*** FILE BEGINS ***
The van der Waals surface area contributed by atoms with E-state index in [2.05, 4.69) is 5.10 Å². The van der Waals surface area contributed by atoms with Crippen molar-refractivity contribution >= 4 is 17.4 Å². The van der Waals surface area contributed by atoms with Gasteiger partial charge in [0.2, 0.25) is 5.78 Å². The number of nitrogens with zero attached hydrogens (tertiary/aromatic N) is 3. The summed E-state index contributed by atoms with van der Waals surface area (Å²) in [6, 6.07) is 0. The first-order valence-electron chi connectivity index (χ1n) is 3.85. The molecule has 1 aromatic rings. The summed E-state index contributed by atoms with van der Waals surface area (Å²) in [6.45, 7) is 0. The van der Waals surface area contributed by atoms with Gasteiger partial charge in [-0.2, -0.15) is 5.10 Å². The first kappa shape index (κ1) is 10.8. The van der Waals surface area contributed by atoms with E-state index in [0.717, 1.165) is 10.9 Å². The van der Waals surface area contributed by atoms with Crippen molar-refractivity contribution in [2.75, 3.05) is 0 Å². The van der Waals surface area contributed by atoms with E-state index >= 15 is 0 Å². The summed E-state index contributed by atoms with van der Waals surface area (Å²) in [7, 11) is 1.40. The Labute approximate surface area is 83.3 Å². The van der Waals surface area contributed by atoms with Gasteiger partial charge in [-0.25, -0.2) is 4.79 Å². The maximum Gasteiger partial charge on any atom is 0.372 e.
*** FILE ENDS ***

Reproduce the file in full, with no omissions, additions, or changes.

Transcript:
The van der Waals surface area contributed by atoms with E-state index in [2.05, 4.69) is 5.10 Å². The van der Waals surface area contributed by atoms with Crippen molar-refractivity contribution >= 4 is 17.4 Å². The van der Waals surface area contributed by atoms with Gasteiger partial charge in [0.2, 0.25) is 5.78 Å². The number of nitrogens with zero attached hydrogens (tertiary/aromatic N) is 3. The summed E-state index contributed by atoms with van der Waals surface area (Å²) in [6, 6.07) is 0. The first-order valence-electron chi connectivity index (χ1n) is 3.85. The molecule has 1 aromatic rings. The summed E-state index contributed by atoms with van der Waals surface area (Å²) in [6.45, 7) is 0. The van der Waals surface area contributed by atoms with Gasteiger partial charge in [-0.2, -0.15) is 5.10 Å². The first kappa shape index (κ1) is 10.8. The van der Waals surface area contributed by atoms with E-state index in [0.717, 1.165) is 10.9 Å². The van der Waals surface area contributed by atoms with Crippen molar-refractivity contribution in [2.75, 3.05) is 0 Å². The van der Waals surface area contributed by atoms with E-state index >= 15 is 0 Å². The summed E-state index contributed by atoms with van der Waals surface area (Å²) in [7, 11) is 1.40. The Labute approximate surface area is 83.3 Å². The van der Waals surface area contributed by atoms with Gasteiger partial charge in [-0.25, -0.2) is 4.79 Å². The maximum Gasteiger partial charge on any atom is 0.372 e.